Interstitial Ads – to be or not to be?

Google recently blogged about their decision to stop using interstitial ads to promote app installs – specifically their Google+ app. According to a study they did, 69% of the users that were presented the app install interstitial abandoned the page. That is a huge leak at the top of the funnel and certainly a major warning sign for any publisher pushing their app to users over their mobile web page. Does that mean interstitial ads are as a rule bad across the board? To answer this, let’s take a closer look at Google+’s context, especially from a user’s point of view.

Users most likely went to Google+ landing page to check out a friend’s post, photos, or share something of their own. So, they were on a mission with an intent to doing something specific. Their satisfaction is in finishing that mission as quickly and easily as possible before they get distracted by some other *ding* on their phone – a friend’s text, alerts from some app or something. In that moment, Google+ was presenting them something like this:

With a big, red button to get the app and a light blue text link to go to the mobile site, this page comes across as a major roadblock to the user’s mission with the only option seemingly to install the app. And if the user believes that their mission is not important enough to incur this cost, they just abandon their mission, as was the case with Google+. In addition, if the user also believes that they don’t expect to come back to Google+ soon enough, they wouldn’t want to go to the trouble of installing the app for a one-time benefit. So, the outcome of doing something like this might be different for someone like Facebook, where more users go back often enough that they’d be willing to pay the toll for the one-time roadblock and install the app.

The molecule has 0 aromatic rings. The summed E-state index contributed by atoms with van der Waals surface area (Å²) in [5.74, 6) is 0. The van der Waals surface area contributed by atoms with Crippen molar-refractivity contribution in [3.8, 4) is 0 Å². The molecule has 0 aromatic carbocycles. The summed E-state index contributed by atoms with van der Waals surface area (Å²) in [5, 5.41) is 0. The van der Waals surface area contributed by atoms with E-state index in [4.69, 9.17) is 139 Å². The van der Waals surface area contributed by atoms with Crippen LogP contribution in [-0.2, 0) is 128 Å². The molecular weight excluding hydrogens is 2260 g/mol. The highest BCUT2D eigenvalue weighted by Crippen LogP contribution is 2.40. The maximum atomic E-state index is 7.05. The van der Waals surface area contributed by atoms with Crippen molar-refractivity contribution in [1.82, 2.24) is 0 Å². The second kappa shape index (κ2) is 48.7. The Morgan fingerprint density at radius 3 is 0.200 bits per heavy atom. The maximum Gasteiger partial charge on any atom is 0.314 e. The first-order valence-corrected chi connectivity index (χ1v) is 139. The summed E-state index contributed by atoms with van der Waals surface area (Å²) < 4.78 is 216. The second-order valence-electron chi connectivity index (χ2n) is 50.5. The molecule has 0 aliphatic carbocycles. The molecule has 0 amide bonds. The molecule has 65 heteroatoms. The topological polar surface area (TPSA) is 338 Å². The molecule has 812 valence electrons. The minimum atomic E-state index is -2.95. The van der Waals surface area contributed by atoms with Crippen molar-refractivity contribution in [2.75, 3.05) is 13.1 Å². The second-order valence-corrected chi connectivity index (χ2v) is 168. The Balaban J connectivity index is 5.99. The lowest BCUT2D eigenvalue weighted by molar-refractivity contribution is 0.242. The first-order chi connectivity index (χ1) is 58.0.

So, the takeaway for mobile sites in general, is to know the context of your users and first give them what they’re looking for. Yes, apps are cool and you’ve invested a lot in building them and you have goals for getting app installs, but if you are overzealous in promoting them, you might lose your users. Promote your app when the user is ready for it and your install rates will be much higher and abandonment rates much lower as Google+ found out.

Now to the question of whether full-page interstitials are bad as a rule – NOT if done well and shown in the right context. If the ads are beautiful, inviting and can emotionally engage the users and shown when the users are ready for such an experience, then it is a win for users and advertisers. That is our mission here at GameCommerce – to connect brands with mobile users in fun, interactive and fulfilling ways. Our PlayAds platform combines technology with creativity, so advertisers can launch rich ads at scale.

Drop us a note at hello@gamecommerce.com to learn more or share your thoughts.
Nagesh Pobbathi